US Torturing Suspected Al Qaeda Terrorists? (MLP)
Fri Dec 27th, 2002 at 01:07:30 AM EST
The Washington Post is reporting on the "stress and duress" interrogation tactics being used by the CIA and the US armed forces against Al Qaeda and top Taliban operatives.
From the article:
Those who refuse to cooperate inside this secret CIA interrogation center are sometimes kept standing or kneeling for hours, in black hoods or spray-painted goggles, according to intelligence specialists familiar with CIA interrogation methods. At times they are held in awkward, painful positions and deprived of sleep with a 24-hour bombardment of lights -- subject to what are known as "stress and duress" techniques.
The article goes on to report that those who do not cooperate are often subject to "extraordinary renditions," the name for the practice of turning over suspects to foreign intelligence agencies, notably those from countries which are known to use torture. So far it seems the US has sent suspects to Saudi Arabia, Jordan, Egypt, Syria, and Pakistan to be questioned. Although official CIA policy prohibits its operatives from engaging in or encouraging the use of torture, including turning suspects over to third parties knowing that they will be tortured, The Washington Post characterizes the response of an unnamed Bush administration official saying:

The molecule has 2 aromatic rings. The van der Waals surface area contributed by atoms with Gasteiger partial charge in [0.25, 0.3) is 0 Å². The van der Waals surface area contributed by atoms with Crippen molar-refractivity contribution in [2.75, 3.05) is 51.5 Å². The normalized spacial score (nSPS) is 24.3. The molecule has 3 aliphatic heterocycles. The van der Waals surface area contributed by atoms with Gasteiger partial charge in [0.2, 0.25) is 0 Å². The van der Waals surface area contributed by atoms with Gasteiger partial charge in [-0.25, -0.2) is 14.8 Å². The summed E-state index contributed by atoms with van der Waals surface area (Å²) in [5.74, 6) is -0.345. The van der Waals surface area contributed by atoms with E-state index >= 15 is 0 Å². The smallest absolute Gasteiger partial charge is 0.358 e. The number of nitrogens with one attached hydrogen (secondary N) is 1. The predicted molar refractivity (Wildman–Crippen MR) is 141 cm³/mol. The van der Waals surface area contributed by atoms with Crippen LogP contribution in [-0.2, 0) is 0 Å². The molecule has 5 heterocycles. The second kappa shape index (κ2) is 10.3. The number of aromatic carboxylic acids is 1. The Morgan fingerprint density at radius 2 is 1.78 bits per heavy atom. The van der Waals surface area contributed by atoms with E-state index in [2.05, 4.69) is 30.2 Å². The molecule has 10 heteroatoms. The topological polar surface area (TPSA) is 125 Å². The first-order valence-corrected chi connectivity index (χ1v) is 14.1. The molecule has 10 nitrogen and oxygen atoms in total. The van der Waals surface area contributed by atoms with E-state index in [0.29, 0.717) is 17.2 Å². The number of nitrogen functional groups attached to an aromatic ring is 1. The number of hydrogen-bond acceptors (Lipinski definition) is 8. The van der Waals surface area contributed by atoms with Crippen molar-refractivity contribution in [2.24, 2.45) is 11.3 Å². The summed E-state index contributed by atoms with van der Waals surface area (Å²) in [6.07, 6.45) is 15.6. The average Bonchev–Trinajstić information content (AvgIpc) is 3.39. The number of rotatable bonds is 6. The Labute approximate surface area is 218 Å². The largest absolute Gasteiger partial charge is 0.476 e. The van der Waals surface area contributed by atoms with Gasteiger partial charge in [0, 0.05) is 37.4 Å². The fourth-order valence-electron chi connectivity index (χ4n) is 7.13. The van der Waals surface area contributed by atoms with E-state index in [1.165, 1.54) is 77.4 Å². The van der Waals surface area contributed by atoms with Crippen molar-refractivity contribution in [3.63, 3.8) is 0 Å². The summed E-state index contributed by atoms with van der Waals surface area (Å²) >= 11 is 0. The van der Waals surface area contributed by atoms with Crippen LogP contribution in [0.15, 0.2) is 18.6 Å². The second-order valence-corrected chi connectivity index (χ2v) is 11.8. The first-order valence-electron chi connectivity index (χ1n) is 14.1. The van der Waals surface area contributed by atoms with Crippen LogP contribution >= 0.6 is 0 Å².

the CIA, in practice, is using a narrow definition of what counts as "knowing" that a suspect has been tortured. "If we're not there in the room, who is to say?"
At a Sept. 26 joint hearing of the House and Senate intelligence committees, Cofer Black, then head of the CIA Counterterrorist Center, spoke cryptically about the agency's new forms of "operational flexibility" in dealing with suspected terrorists. "This is a very highly classified area, but I have to say that all you need to know: There was a before 9/11, and there was an after 9/11," Black said. "After 9/11 the gloves come off."